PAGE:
Catch Fish with
For anyone unfamiliar with the site always check the FRESHWATER, SALTWATER and TACK-TICS pages. The Saltwater page now extends back as a record of over several years of (mostly) sea fishing and may be a useful guide as to when to fish. The Freshwater stuff is also up to date now. I keep adding to both. These pages are effectively my diary and the latest will usually be about fishing in the previous day or two. As you see I also add the odd piece from my friends and correspondents if I've not been doing much. The Tactics pages which are chiefly 'how I do it' plus a bit of science are also updated regularly and (I think) worth a read (the earlier ones are mostly tackle and 'how to do it' stuff).
More like decent fishing!
It was coming up to the top of the spring tides. After the last lot of springs the heavy seas had covered most of the beaches feet thick in weed. This usually means maggots and maggots means fish. Nigel and I opted for an evening session to test our theory. It was hot and calm and sunny as we walked along the beach. Sure enough the sea was already lapping the seaweed middens and the water was thickly laced with maggots. Perfect!
We tramped along for a mile or so but saw nothing. By now the sweat was running down our faces so we stopped to take off a layer of clothing. We had a few casts to see if there were any bass about but Nigel's plug and my giant popper (I'm ever optimistic) were ignored. We were joined by another pal Rupert who was also hoping to fly fish. I left the other two fishing and began to walk back looking for fish activity near the maggoty weed piles. I'd barely gone a hundred metres when I saw a couple of shoals of big thicklips feeding at the surface so I shouted and waved to call my pals along.
All three of us fly fished but to be honest the fish were just a tad too far out to sea and in the bright sunlight they were incredibly wary. If the flyline wafted overhead there would be multiple great boils in the water as they dispersed in haste. We flogged away for perhaps half-an-hour. I had a brief contact but failed to hook it properly then I saw that Nigel was into a decent fish. I put down my rod and picked up the camera to take a few pictures. After a while it was clear that the fish was a bass and I snapped away until it was landed and unhooked. Shortly afterwards Rupert hooked up and played a second decent fish. This time it turned out to be a mullet at least as big as the bass - had it been a bit fatter I reckon that it would have weighed six pounds. I had a few more casts and then went home, leaving the others to it.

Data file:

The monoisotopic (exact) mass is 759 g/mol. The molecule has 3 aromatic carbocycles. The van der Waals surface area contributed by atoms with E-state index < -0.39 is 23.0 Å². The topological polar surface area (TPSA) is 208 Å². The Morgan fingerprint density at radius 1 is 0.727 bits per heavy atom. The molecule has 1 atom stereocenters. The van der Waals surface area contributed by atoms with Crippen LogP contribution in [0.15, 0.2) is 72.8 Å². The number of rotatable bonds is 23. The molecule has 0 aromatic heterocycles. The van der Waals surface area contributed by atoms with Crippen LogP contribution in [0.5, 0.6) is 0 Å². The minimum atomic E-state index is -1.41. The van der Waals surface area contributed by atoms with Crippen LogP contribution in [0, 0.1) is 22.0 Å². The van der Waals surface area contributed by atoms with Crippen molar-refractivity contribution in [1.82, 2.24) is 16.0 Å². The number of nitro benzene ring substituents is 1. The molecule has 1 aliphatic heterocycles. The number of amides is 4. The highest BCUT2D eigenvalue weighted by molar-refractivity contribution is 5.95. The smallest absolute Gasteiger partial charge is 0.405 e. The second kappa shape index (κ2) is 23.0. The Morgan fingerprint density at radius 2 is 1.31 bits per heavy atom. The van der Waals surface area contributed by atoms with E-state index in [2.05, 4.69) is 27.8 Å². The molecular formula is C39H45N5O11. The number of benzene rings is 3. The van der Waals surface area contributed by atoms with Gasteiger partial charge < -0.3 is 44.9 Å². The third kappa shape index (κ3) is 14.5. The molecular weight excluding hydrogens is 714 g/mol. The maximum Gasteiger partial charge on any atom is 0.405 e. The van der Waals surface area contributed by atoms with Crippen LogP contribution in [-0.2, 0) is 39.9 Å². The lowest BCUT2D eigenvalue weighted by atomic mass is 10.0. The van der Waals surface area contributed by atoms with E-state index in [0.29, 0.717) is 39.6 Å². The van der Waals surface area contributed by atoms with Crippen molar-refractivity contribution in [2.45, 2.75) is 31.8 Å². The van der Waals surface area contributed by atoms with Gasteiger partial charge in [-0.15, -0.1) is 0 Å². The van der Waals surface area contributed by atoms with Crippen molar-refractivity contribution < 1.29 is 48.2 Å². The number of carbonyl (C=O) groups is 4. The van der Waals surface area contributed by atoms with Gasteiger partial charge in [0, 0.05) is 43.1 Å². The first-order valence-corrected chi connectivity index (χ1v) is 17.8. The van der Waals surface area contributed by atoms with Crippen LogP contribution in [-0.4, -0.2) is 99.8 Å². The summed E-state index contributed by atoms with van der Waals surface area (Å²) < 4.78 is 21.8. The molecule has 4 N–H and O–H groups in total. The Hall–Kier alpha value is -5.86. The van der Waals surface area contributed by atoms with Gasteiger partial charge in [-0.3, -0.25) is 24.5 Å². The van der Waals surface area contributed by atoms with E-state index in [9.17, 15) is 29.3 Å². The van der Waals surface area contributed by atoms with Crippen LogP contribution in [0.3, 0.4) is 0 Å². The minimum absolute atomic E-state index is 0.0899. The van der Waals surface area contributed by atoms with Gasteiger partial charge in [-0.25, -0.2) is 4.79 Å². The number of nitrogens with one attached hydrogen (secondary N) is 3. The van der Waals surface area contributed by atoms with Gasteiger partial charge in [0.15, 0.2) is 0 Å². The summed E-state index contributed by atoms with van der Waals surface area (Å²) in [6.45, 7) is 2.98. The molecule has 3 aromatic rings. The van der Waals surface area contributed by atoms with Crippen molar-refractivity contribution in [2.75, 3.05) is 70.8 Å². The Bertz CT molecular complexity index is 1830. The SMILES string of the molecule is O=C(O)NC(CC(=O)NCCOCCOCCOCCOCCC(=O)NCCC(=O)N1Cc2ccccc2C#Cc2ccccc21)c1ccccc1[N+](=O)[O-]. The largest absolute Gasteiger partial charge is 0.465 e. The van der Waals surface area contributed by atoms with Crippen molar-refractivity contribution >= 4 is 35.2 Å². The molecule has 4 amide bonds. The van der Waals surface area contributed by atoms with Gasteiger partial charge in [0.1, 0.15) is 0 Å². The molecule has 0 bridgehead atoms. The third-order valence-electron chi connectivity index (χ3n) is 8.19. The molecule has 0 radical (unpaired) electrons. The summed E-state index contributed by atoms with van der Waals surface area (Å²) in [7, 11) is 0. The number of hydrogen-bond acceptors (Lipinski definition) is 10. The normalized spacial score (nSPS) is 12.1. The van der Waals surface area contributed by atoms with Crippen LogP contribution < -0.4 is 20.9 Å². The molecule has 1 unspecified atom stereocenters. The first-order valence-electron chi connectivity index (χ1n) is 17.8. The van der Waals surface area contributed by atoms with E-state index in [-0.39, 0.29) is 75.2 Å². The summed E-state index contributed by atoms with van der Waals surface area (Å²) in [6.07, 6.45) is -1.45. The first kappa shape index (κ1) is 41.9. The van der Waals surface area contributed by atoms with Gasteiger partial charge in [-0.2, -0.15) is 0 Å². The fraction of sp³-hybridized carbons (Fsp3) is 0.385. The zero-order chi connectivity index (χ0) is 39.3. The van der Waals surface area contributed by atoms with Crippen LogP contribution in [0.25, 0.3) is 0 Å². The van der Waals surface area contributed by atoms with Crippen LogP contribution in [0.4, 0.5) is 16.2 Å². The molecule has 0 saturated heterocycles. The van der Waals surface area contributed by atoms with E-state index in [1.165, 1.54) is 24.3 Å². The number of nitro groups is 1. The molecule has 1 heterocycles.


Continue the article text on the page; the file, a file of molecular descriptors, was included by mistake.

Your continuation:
The following morning I was up at quarter-past-three and down at the coast by ten-to-four. I perched on a ledge and flicked my plug out to sea. As I began to wind there was a yank on the line and I found myself playing a bass. Good start! Over the next half-hour this was repeated ten times and between landing the fish I missed a few other pulls - excellent stuff. None of the bass were large (one-and-a-half to three pounds) but they all put up spirited resistance. As it got light the fish stopped biting. I shifted my stance to a different spot but it was a mistake, after a couple of chucks the lure snagged firmly well beyond wading range. I applied steady pressure with the braid and eventually I was rewarded as the lure came free. Hooks on both trebles were partly straightened - a very good reason for sticking to 30lb braid. I decided that the snagged lure was a sign - I got the message, packed in fishing and went home.
If you have any comments or questions about fish, methods, tactics or 'what have you!' get in touch with me by sending an E-MAIL to - firstname.lastname@example.org
It's a bass!
Almost on the beach.
Beauty (well one of them is).
Time to pack in.